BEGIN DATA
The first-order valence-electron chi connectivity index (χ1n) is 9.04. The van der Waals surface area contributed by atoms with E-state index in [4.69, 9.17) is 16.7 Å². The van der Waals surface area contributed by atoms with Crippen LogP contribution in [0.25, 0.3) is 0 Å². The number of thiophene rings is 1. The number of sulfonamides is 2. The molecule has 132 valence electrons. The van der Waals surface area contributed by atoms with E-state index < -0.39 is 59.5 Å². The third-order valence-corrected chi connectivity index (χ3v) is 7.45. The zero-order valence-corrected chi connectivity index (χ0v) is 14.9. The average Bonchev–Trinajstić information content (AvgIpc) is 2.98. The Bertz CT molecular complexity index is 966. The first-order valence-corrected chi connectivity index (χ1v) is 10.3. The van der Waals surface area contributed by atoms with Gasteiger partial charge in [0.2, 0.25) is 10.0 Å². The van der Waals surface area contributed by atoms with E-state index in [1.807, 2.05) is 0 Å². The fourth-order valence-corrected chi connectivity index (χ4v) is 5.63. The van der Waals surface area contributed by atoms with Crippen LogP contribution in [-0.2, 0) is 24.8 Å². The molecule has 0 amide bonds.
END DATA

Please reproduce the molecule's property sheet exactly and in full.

The first-order valence-electron chi connectivity index (χ1n) is 9.04. The van der Waals surface area contributed by atoms with E-state index in [4.69, 9.17) is 16.7 Å². The van der Waals surface area contributed by atoms with Crippen LogP contribution in [0.25, 0.3) is 0 Å². The number of thiophene rings is 1. The number of sulfonamides is 2. The molecule has 132 valence electrons. The van der Waals surface area contributed by atoms with E-state index < -0.39 is 59.5 Å². The third-order valence-corrected chi connectivity index (χ3v) is 7.45. The zero-order valence-corrected chi connectivity index (χ0v) is 14.9. The average Bonchev–Trinajstić information content (AvgIpc) is 2.98. The Bertz CT molecular complexity index is 966. The first-order valence-corrected chi connectivity index (χ1v) is 10.3. The van der Waals surface area contributed by atoms with Gasteiger partial charge in [0.2, 0.25) is 10.0 Å². The van der Waals surface area contributed by atoms with E-state index in [1.807, 2.05) is 0 Å². The fourth-order valence-corrected chi connectivity index (χ4v) is 5.63. The van der Waals surface area contributed by atoms with Crippen LogP contribution in [-0.2, 0) is 24.8 Å². The molecule has 0 amide bonds.